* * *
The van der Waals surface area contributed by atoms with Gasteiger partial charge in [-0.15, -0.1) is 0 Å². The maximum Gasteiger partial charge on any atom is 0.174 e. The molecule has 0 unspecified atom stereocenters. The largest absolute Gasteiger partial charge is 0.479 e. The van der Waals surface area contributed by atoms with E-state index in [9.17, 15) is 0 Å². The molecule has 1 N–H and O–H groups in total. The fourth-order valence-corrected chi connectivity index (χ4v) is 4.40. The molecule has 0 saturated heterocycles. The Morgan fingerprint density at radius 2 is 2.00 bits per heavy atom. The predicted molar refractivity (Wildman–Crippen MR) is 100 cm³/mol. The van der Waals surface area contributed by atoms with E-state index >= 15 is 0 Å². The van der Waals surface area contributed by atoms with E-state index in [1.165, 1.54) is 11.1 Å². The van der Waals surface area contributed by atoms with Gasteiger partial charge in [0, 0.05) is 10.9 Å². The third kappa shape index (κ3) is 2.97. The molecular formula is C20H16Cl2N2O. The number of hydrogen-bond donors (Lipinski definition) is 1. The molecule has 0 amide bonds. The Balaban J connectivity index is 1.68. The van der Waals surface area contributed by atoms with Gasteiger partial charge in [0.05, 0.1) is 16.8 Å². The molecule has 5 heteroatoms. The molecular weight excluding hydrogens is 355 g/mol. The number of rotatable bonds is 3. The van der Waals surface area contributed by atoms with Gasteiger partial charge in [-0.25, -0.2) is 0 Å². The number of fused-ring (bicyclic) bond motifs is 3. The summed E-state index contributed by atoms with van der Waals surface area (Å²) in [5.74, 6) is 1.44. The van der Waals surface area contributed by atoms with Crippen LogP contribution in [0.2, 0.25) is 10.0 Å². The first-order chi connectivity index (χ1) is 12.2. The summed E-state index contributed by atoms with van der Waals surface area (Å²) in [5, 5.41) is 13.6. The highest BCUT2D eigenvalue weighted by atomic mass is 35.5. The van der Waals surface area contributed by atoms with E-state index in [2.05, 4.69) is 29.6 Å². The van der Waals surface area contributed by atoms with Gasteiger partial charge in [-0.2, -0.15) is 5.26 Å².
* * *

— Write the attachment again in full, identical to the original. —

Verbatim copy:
The van der Waals surface area contributed by atoms with Gasteiger partial charge in [-0.15, -0.1) is 0 Å². The maximum Gasteiger partial charge on any atom is 0.174 e. The molecule has 0 unspecified atom stereocenters. The largest absolute Gasteiger partial charge is 0.479 e. The van der Waals surface area contributed by atoms with E-state index in [9.17, 15) is 0 Å². The molecule has 1 N–H and O–H groups in total. The fourth-order valence-corrected chi connectivity index (χ4v) is 4.40. The molecule has 0 saturated heterocycles. The Morgan fingerprint density at radius 2 is 2.00 bits per heavy atom. The predicted molar refractivity (Wildman–Crippen MR) is 100 cm³/mol. The van der Waals surface area contributed by atoms with E-state index >= 15 is 0 Å². The van der Waals surface area contributed by atoms with E-state index in [1.165, 1.54) is 11.1 Å². The van der Waals surface area contributed by atoms with Gasteiger partial charge in [0, 0.05) is 10.9 Å². The third kappa shape index (κ3) is 2.97. The molecular formula is C20H16Cl2N2O. The number of hydrogen-bond donors (Lipinski definition) is 1. The molecule has 0 amide bonds. The Balaban J connectivity index is 1.68. The van der Waals surface area contributed by atoms with Gasteiger partial charge in [0.05, 0.1) is 16.8 Å². The molecule has 5 heteroatoms. The molecular weight excluding hydrogens is 355 g/mol. The number of rotatable bonds is 3. The van der Waals surface area contributed by atoms with Gasteiger partial charge in [-0.25, -0.2) is 0 Å². The number of fused-ring (bicyclic) bond motifs is 3. The summed E-state index contributed by atoms with van der Waals surface area (Å²) in [5.74, 6) is 1.44. The van der Waals surface area contributed by atoms with Crippen LogP contribution in [0.2, 0.25) is 10.0 Å². The first-order chi connectivity index (χ1) is 12.2. The summed E-state index contributed by atoms with van der Waals surface area (Å²) in [5, 5.41) is 13.6. The highest BCUT2D eigenvalue weighted by atomic mass is 35.5. The van der Waals surface area contributed by atoms with E-state index in [2.05, 4.69) is 29.6 Å². The van der Waals surface area contributed by atoms with Gasteiger partial charge in [-0.2, -0.15) is 5.26 Å².